Today Jim Hardy led a group of us on a hike new to almost everyone in the club, a 4-mile (2-in, 2-out) trek to a cave on the flanks of the Three Sisters formation in the Superstitions. You won’t find this hike in any of the “official” places, it is basically a detour off the Carney Springs trail.
I first heard Dana and Deb Kirke talking about the “Wave Cave” a couple years ago, and being an old Sailor, of course my ears perked up. Back in the day, “Wave Cave” was the nickname of building B30, the barracks where the lady Sailors lived on the Norfolk Naval Station. Turns out this is an actual cave, not at all what first came to my mind. Oh well.
The photo below taken at the trailhead shows the formation known as Three Sisters. Our destination (the cave) is about midway up the right side of the formation. Just below the right peak, about half-way down the photo is a light colored horizontal strip — this looks like an “eyebrow” over the cave.
Here is a zoomed in view of that area. From this vantage the sandstone formation just inside the cave looks like a VERY large white bear.
As mentioned earlier, this is not an established hiking route. Once you leave the Carney Spring Trail, the route is not always well defined (you’ve all heard of the Lost Dutchman — ask me sometime about the Lost Dutchwoman) and the last third mile is something of a “scramble”. Total elevation gain from the trailhead to the cave is around 900 feet. About 500+ feet of that is in the last half mile. It is not overly difficult, but it calls for good boots, hiking staff(s), and careful attention to your footing and balance, especially when descending on the return trip. Don’t let me scare you off, but this is a “steady as you go” piece of footwork.
As you reach the cave, the “bear” seen from afar now resembles an ocean wave, thus the name “Wave Cave” the Dana and Deb attached to this place. The interior of the cave is quite large, I’d estimate 2 or 3 times the size of the Canyon Vista ballroom. It would seem that it would have been a good dwelling place for the Indians who build many structures in caves all around the Superstitions, but I didn’t seen any evidence of that sort of occupation.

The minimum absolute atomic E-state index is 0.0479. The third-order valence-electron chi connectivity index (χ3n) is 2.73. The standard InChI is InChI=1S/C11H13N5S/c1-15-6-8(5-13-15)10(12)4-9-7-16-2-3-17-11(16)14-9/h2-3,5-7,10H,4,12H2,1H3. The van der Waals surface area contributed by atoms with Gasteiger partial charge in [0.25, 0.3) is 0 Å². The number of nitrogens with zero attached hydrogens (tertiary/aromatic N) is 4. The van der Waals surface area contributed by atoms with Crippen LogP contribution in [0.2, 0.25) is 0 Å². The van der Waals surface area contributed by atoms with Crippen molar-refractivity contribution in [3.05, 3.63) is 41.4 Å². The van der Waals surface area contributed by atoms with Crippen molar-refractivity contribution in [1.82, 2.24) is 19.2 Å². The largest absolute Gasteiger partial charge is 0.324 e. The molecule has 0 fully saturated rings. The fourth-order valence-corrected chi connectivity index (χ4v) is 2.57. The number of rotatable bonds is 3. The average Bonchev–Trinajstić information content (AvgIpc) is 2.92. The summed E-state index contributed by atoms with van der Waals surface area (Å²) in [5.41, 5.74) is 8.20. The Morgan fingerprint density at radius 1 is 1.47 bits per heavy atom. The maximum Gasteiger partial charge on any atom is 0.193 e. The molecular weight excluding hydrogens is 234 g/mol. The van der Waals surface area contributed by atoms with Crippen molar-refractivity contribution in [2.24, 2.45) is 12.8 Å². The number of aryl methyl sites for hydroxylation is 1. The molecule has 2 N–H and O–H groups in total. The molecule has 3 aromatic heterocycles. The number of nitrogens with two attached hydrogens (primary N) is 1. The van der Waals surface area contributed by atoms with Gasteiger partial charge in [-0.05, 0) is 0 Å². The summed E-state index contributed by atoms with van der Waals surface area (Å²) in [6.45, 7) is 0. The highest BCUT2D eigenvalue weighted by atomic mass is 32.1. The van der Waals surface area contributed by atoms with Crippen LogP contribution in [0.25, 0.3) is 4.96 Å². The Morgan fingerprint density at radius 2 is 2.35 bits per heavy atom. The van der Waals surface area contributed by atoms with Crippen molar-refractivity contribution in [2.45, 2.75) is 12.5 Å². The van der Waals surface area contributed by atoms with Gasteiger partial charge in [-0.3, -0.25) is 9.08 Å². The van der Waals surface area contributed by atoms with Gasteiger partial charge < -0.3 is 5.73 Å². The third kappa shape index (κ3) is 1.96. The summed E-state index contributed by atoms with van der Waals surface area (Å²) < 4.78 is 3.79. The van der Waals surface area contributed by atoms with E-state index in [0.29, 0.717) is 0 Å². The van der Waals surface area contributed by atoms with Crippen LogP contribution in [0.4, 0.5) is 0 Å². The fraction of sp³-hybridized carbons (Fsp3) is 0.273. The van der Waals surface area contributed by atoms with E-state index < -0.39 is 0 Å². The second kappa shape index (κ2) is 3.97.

From a vantage inside the cave, the “wave” is even more convincing.
Some of us couldn’t help striking a “surfer” pose!
The wave also served as a good spot to eat our lunch and enjoy the long-horizon views below.
Put this one on your bucket list, but pick a cool day. That last leg of the climb will drain your water reserves quickly on a warm day.
Best picture I’ve seen yet from inside the cave! Looks like you enjoyed the hike 🙂
Check out their description Hans. Nice pics as always!
Thanks for the pointer…. I looked on HikeArizona but missed that write up. (I’d argue with them about “short 5-10 minute climb”!)
Maybe if you are in you 20’s. I think we’ll take our son up there when he comes next month. He could probably do it 3 times while we trudge up and down.
One of our sons is also coming in early Feb. I’m thinking Peralta Canyon to the lone pine tree.
On Thu, Jan 22, 2015 at 9:56 AM, Wandering About With No Supervisi
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Beautiful pictures Hans. Thank you for sharing.
Does this one get a lot of traffic? I’m hoping to camp in a cave overnight (leave no trace, of course) but don’t want to deal with loads of hikers tramping in and out.
No, this gets very little traffic. Few people know there’s a way to reach it.
On Wed, Feb 18, 2015 at 5:55 PM, Wandering About With No Supervisi